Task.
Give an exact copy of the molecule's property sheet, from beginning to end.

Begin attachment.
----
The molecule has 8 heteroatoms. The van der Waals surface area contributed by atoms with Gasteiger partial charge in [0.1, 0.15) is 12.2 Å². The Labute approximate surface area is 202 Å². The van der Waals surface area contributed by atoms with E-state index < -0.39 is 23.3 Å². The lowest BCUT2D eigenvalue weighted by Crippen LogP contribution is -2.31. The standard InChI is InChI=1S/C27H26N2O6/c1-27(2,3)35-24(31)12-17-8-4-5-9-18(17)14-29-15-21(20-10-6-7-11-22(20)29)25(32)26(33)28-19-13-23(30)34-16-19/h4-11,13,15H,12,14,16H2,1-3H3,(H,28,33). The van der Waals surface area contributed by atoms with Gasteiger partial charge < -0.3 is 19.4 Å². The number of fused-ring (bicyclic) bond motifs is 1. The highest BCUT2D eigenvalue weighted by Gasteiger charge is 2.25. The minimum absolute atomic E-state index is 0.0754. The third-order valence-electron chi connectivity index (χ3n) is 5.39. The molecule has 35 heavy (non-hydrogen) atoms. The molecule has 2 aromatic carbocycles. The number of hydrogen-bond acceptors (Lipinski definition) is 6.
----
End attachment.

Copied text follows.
The molecule has 8 heteroatoms. The van der Waals surface area contributed by atoms with Gasteiger partial charge in [0.1, 0.15) is 12.2 Å². The Labute approximate surface area is 202 Å². The van der Waals surface area contributed by atoms with E-state index < -0.39 is 23.3 Å². The lowest BCUT2D eigenvalue weighted by Crippen LogP contribution is -2.31. The standard InChI is InChI=1S/C27H26N2O6/c1-27(2,3)35-24(31)12-17-8-4-5-9-18(17)14-29-15-21(20-10-6-7-11-22(20)29)25(32)26(33)28-19-13-23(30)34-16-19/h4-11,13,15H,12,14,16H2,1-3H3,(H,28,33). The van der Waals surface area contributed by atoms with Gasteiger partial charge < -0.3 is 19.4 Å². The number of fused-ring (bicyclic) bond motifs is 1. The highest BCUT2D eigenvalue weighted by Gasteiger charge is 2.25. The minimum absolute atomic E-state index is 0.0754. The third-order valence-electron chi connectivity index (χ3n) is 5.39. The molecule has 35 heavy (non-hydrogen) atoms. The molecule has 2 aromatic carbocycles. The number of hydrogen-bond acceptors (Lipinski definition) is 6.